The Loss of a Great Leader

Funeral Games - Mary Renault

Bullet Review:

I REALLY REALLY liked the first half and that would have been 5 stars. But then we started doing the time warp and I felt I was really an anthology of various people who knew Alexander instead of a cohesive novel. Still some good characters, but huge leaps in time skipping numerous events. But the end was worst; large jump in time, summarizing events.

Full Review:

Alexander the Great is dead (this is not a spoiler), and the various men and even women who knew him (or of him) desperately claw to get on top of the pile and to rule over the massive Empire Alexander carved.

At it's most basic, that's exactly what this story is, though there is far more going on that this one sentence cannot get into.

I'm sitting here, thinking, and I don't even know how I would begin to do what Renault did. What happened after Alexander died, the chaos, the power-seeking - there's a LOT of STUFF that happens, many people clawing to get to the top. So many people, all with different motivations and hopes for the kingdom, whether it be unification or just a small place to call his or her own.

I loved the first half. LOVED. Slowly, I'd been "getting" Renault and her craft as I've read through her Alexander the Great trilogy, and it was the first half of this book that everything clicked. I loved the characters, the way the story flowed - everything.

The problem happened as soon as we did the year jump. In previous books, time does pass, but it's nothing quite as jarring as seeing the big block letters "320 B.C." on the top of the page. I think, in order to show as much chaos and all the different peoples' intricate plans, Renault felt she had to do the Time Warp. And I don't know if it quite succeeded. When you jump a year, there are things that happen - such a Ptolemy moving to Egypt and taking over governorship there. This is something that is a given; the audience never sees it. And it feels weird that I should just accept it happened, when normally, this would be one more piece in the puzzle. (In fact, I think Ptolemy in general gets the shaft because we hardly see him at all in the book.)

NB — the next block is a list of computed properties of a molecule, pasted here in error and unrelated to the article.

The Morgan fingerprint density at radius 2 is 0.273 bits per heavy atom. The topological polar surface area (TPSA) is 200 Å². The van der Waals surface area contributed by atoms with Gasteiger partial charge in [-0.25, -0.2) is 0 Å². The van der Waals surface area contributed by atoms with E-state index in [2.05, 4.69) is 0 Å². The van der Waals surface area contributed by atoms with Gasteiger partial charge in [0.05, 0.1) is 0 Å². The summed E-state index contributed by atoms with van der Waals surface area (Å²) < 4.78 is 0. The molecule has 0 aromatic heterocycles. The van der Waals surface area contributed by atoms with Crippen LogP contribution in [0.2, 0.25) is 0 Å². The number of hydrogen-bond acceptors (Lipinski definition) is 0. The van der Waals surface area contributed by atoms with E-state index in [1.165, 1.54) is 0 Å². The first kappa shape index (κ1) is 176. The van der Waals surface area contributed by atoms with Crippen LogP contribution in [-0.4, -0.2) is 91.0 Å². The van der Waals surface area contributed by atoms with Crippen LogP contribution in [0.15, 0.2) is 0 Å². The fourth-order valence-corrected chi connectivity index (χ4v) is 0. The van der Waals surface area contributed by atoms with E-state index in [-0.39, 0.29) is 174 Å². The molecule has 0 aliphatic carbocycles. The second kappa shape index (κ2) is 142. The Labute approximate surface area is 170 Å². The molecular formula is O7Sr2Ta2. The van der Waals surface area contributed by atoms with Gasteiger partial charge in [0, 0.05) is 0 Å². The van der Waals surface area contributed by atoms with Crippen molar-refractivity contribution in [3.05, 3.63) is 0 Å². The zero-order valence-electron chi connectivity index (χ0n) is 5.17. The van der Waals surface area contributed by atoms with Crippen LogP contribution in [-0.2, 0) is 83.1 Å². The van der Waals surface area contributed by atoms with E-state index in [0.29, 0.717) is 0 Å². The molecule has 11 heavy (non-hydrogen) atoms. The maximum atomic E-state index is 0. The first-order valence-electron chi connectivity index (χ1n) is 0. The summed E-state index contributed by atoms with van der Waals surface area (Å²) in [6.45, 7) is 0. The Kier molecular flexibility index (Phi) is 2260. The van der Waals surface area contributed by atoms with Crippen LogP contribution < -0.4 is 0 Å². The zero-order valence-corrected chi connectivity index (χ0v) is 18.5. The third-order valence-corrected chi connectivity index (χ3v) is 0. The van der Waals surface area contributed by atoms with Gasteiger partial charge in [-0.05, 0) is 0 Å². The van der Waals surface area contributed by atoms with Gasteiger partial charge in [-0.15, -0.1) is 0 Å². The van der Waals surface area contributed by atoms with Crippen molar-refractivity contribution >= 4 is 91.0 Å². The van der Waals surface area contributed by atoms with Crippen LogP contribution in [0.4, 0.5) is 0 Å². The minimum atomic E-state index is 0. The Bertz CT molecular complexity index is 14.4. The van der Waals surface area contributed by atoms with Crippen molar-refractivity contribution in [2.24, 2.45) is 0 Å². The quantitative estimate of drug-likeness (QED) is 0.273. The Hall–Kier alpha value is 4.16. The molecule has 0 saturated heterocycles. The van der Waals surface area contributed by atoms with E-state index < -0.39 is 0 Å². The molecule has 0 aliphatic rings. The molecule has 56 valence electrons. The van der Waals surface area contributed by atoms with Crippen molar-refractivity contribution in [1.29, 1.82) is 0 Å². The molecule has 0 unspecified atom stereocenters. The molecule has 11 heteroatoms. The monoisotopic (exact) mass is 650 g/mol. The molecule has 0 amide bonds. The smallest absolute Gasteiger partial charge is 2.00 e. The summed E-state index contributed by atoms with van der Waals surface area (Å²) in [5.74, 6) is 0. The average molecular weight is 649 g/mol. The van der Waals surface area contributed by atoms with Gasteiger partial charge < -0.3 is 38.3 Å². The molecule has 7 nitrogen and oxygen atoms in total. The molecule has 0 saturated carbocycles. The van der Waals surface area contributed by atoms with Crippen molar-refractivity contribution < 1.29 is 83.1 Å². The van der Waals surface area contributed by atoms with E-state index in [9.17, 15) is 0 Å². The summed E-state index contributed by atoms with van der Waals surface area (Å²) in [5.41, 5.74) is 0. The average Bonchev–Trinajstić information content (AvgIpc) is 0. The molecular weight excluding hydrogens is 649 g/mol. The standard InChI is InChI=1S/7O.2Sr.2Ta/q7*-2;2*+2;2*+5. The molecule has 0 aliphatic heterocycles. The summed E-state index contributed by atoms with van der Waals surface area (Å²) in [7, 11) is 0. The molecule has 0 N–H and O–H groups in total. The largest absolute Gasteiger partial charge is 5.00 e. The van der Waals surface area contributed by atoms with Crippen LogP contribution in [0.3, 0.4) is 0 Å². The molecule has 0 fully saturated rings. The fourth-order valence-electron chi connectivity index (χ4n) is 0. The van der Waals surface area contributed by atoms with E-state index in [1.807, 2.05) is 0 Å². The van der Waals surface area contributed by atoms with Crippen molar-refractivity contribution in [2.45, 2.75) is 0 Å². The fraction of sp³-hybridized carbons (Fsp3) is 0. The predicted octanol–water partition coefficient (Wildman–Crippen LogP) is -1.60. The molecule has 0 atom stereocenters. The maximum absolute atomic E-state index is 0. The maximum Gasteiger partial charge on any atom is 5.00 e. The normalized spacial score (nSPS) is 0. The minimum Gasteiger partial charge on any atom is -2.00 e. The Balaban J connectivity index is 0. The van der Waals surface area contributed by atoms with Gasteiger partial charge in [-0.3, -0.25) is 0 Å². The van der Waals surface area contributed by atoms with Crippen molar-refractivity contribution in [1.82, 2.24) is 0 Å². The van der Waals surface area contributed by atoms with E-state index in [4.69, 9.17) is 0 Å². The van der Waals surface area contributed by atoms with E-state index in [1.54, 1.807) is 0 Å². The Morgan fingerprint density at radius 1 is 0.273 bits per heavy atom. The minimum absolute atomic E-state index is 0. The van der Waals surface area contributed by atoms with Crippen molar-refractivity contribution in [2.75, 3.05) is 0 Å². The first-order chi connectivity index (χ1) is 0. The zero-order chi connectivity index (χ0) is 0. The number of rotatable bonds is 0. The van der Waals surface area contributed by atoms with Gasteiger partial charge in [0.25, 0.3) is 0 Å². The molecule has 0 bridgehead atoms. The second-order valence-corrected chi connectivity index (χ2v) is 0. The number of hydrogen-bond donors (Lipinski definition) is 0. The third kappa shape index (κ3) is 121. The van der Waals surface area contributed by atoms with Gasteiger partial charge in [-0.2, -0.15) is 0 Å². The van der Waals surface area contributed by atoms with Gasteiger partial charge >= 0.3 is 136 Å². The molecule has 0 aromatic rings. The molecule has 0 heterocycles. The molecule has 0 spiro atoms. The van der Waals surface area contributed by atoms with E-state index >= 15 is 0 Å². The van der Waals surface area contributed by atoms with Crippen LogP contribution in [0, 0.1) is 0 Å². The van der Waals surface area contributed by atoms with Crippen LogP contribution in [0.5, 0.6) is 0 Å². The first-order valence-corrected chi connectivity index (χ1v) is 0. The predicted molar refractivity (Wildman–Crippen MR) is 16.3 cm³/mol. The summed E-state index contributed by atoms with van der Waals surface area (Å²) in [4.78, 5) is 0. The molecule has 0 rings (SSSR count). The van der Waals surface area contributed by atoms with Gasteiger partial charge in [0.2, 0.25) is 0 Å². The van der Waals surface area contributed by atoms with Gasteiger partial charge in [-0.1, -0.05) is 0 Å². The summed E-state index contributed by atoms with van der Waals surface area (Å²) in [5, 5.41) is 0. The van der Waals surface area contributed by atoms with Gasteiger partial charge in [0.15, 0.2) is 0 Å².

We have quite the build-up to talking about Antipatros' reign - and then fast forward to the end and boom, yet time for another power struggle! What about the politics in that year of his reign? You cannot tell me that life was hunky-dory while he was ruling, that Eurydike and Roxane and Kassandros had just thrown their hands up and accepted his rule.

These are just a couple of the instances where I felt that I was only getting a small, small snippet of the most "exciting" portions of post-Alexander life. In many ways, it felt more like an anthology, a collection of short stories than a full-length cohesive novel.

And really, the disconnectedness is what makes me rate this lower. There's still a mighty good story - I loved Eurydike, even if she was incredibly stupid at times - but it feels like excerpts of a story instead of a full blown one.

Coming to the end of this book, I felt kinda sad. I've been Buddy Reading this trilogy with my friend for over a year now, and it's sad to leave the fascinating and exotic world of Alexander behind. I have really grown to appreciate Renault and her way with words and history. To people who think all history is boring, lemme just say: If you find it boring, you are reading the wrong author! Because history is absolutely FASCINATING in the hands of a competent author.